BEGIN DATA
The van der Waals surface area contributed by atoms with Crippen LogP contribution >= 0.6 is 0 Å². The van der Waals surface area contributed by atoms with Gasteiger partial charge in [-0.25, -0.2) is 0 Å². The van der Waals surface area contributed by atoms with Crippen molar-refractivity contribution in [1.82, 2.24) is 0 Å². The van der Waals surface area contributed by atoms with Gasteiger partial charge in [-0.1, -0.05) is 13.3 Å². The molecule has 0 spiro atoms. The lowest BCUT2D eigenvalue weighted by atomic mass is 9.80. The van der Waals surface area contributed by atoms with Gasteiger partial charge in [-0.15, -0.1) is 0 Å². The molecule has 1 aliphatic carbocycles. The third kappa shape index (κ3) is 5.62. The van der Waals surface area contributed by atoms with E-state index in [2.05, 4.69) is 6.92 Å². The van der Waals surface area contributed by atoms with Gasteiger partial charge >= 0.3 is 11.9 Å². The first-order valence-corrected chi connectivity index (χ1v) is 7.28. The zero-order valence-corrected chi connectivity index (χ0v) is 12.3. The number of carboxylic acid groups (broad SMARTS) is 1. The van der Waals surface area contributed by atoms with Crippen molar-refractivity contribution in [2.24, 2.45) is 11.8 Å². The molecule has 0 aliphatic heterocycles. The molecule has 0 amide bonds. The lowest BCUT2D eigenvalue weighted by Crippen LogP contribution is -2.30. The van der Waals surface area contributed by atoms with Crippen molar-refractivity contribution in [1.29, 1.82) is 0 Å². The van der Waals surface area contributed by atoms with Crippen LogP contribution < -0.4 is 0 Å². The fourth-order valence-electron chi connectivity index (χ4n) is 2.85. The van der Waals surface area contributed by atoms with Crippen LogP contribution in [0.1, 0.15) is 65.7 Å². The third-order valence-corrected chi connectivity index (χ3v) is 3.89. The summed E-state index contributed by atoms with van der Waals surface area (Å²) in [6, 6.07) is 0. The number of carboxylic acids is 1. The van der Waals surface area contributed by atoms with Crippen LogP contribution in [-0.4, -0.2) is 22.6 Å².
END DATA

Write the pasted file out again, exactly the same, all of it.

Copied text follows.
The van der Waals surface area contributed by atoms with Crippen LogP contribution >= 0.6 is 0 Å². The van der Waals surface area contributed by atoms with Gasteiger partial charge in [-0.25, -0.2) is 0 Å². The van der Waals surface area contributed by atoms with Crippen molar-refractivity contribution in [1.82, 2.24) is 0 Å². The van der Waals surface area contributed by atoms with Gasteiger partial charge in [-0.1, -0.05) is 13.3 Å². The molecule has 0 spiro atoms. The lowest BCUT2D eigenvalue weighted by atomic mass is 9.80. The van der Waals surface area contributed by atoms with Gasteiger partial charge in [-0.15, -0.1) is 0 Å². The molecule has 1 aliphatic carbocycles. The third kappa shape index (κ3) is 5.62. The van der Waals surface area contributed by atoms with E-state index in [2.05, 4.69) is 6.92 Å². The van der Waals surface area contributed by atoms with Gasteiger partial charge >= 0.3 is 11.9 Å². The first-order valence-corrected chi connectivity index (χ1v) is 7.28. The zero-order valence-corrected chi connectivity index (χ0v) is 12.3. The number of carboxylic acid groups (broad SMARTS) is 1. The van der Waals surface area contributed by atoms with Crippen molar-refractivity contribution in [2.24, 2.45) is 11.8 Å². The molecule has 0 aliphatic heterocycles. The molecule has 0 amide bonds. The lowest BCUT2D eigenvalue weighted by Crippen LogP contribution is -2.30. The van der Waals surface area contributed by atoms with Crippen molar-refractivity contribution in [1.29, 1.82) is 0 Å². The van der Waals surface area contributed by atoms with Crippen LogP contribution < -0.4 is 0 Å². The fourth-order valence-electron chi connectivity index (χ4n) is 2.85. The van der Waals surface area contributed by atoms with Crippen LogP contribution in [0.1, 0.15) is 65.7 Å². The third-order valence-corrected chi connectivity index (χ3v) is 3.89. The summed E-state index contributed by atoms with van der Waals surface area (Å²) in [6, 6.07) is 0. The number of carboxylic acids is 1. The van der Waals surface area contributed by atoms with Crippen LogP contribution in [-0.4, -0.2) is 22.6 Å².